Under the reform, The Stock Exchange of Hong Kong Limited (SEHK), Hong Kong Futures Exchange Limited (HKFE) demutualised and together with Hong Kong Securities Clearing Company Limited (HKSCC), merged under a single holding company, HKEx.

This was achieved by the approval of the Schemes of Arrangements of SEHK and HKFE at their respective general meetings on 27 September 1999, and which were then approved by the Court on 11 October 1999.  The merger of the three institutions took operational effect on 6 March 2000, and HKEx listed itself on SEHK by introduction on 27 June 2000.

At the time of the Exchange merger and listing of HKEx, the authorised share capital is $2 billion divided into 2 billion shares of $1.00 each; and 1,040,664,864 shares were issued.

At the completion of the merger, SEHK shareholder received 747,845,000 HKEx shares in aggregate. On the basis of the 929 SEHK shares issued, each SEHK shareholder received 805,000 HKEx shares. HKFE shareholder received 320,505,000 HKEx shares in aggregate. On the basis of the 230 HKFE shares issued, each HKFE shareholder received 1,393,500 HKEx shares.  HKEx has not issued new shares during the listing process.

Securities Market

Reports of securities trading in Hong Kong date back to the mid-19th century. However, the first formal market, the Association of Stockbrokers in Hong Kong, was not established until 1891. The Association was re-named the Hong Kong Stock Exchange in 1914.

A second exchange, the Hong Kong Stockbrokers’ Association was incorporated in 1921. The two exchanges merged to form the Hong Kong Stock Exchange in 1947 and re-establish the stock market after the Second World War.

Rapid growth of the Hong Kong economy led to the establishment of three other exchanges – the Far East Exchange in 1969; the Kam Ngan Stock Exchange in 1971; and the Kowloon Stock Exchange in 1972.

Pressure to strengthen market regulation and to unify the four exchanges led to the incorporation of SEHK, the Stock Exchange of Hong Kong Limited in 1980. The four exchanges ceased business on 27 March 1986 and the new exchange commenced trading through a computer-assisted system on 2 April 1986. Prior to the completion of the merger with HKFE in March 2000, the unified stock exchange had 570 participant organisations.

Derivatives Market

Established in 1976, the Hong Kong Commodity Exchange (the predecessor of Hong Kong Futures Exchange Limited) is a derivatives leader in the Asia-Pacific region.  The main products traded on the commodity exchange were cotton futures, sugar futures, soybean futures and gold futures.  The Hong Kong Commodity Exchange was renamed the Hong Kong Futures Exchange (HKFE) on 7 May 1985.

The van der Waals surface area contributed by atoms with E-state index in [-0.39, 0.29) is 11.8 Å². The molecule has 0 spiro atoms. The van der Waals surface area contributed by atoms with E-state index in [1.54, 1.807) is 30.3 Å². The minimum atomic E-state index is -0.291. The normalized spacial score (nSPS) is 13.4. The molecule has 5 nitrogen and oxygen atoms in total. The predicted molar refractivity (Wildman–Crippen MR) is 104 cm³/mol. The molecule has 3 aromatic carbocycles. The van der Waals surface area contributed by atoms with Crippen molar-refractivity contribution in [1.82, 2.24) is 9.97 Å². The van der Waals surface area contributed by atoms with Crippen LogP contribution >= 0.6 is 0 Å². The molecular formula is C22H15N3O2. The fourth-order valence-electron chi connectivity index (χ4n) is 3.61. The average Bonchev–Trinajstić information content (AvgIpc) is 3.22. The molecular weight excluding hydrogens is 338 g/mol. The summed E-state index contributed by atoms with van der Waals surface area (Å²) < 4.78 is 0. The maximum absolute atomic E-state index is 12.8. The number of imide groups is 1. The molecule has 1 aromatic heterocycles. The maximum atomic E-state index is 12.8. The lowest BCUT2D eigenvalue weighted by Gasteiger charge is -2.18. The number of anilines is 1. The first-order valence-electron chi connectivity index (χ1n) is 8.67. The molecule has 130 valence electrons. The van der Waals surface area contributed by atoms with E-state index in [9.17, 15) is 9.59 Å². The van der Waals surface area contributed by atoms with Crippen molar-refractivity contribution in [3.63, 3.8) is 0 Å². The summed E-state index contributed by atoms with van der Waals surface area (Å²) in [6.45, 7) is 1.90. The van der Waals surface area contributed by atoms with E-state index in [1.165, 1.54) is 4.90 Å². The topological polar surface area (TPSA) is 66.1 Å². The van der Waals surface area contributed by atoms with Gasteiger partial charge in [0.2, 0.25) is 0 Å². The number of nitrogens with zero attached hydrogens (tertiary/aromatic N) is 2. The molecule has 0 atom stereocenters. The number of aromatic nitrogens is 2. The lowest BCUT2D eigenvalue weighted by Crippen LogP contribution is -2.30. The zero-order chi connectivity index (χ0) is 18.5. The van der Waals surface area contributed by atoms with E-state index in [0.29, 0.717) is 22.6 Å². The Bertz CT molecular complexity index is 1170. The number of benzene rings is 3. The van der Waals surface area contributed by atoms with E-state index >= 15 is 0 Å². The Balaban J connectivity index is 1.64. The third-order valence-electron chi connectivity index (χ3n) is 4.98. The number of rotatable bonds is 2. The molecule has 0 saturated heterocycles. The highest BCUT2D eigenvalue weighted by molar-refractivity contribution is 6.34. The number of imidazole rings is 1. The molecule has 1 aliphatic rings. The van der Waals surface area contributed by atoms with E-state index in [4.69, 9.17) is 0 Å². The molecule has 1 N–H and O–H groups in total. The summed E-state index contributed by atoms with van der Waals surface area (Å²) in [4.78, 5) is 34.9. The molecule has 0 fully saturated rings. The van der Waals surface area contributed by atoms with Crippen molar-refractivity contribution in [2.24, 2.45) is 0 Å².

HKFE launched on 6 May 1986 its flagship product, the HSI Futures, which is still its most popular futures product in HKEx’s derivatives markets today.  HKFE provides efficient and diversified markets for trading futures and options contracts by its more than 160 participant organisations, including many that are affiliated to international financial institutions. The derivatives market under HKEx trades a broad range of products, including equity index, stock and interest rate.

HKEx and its subsidiary companies, HKFE Clearing Corporation Limited and SEHK Options Clearing House Limited, operate rigorous risk management system which enables participants and their clients to meet their investment and hedging needs in a liquid and well-regulated market place.

Securities Settlement

Hong Kong Securities Clearing Company Limited was incorporated in 1989. It created CCASS, the central clearing and settlement system, which started operating in 1992 and became the central counterparty for all CCASS participants.

The clearing operation is based on the immobilisation of share certificates in a central depository. Share settlement is on a continuous net settlement basis by electronic book entry to participants’ stock accounts in CCASS. Transactions between CCASS participants are settled on T+2, the second trading day following the transaction.


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Definition Sources


Definitions for Hong Kong Stock Exchange are sourced/syndicated and enhanced from:

  • A Dictionary of Economics (Oxford Quick Reference)
  • Oxford Dictionary Of Accounting
  • Oxford Dictionary Of Business & Management

This glossary post was last updated: 14th April, 2020 | 4 Views.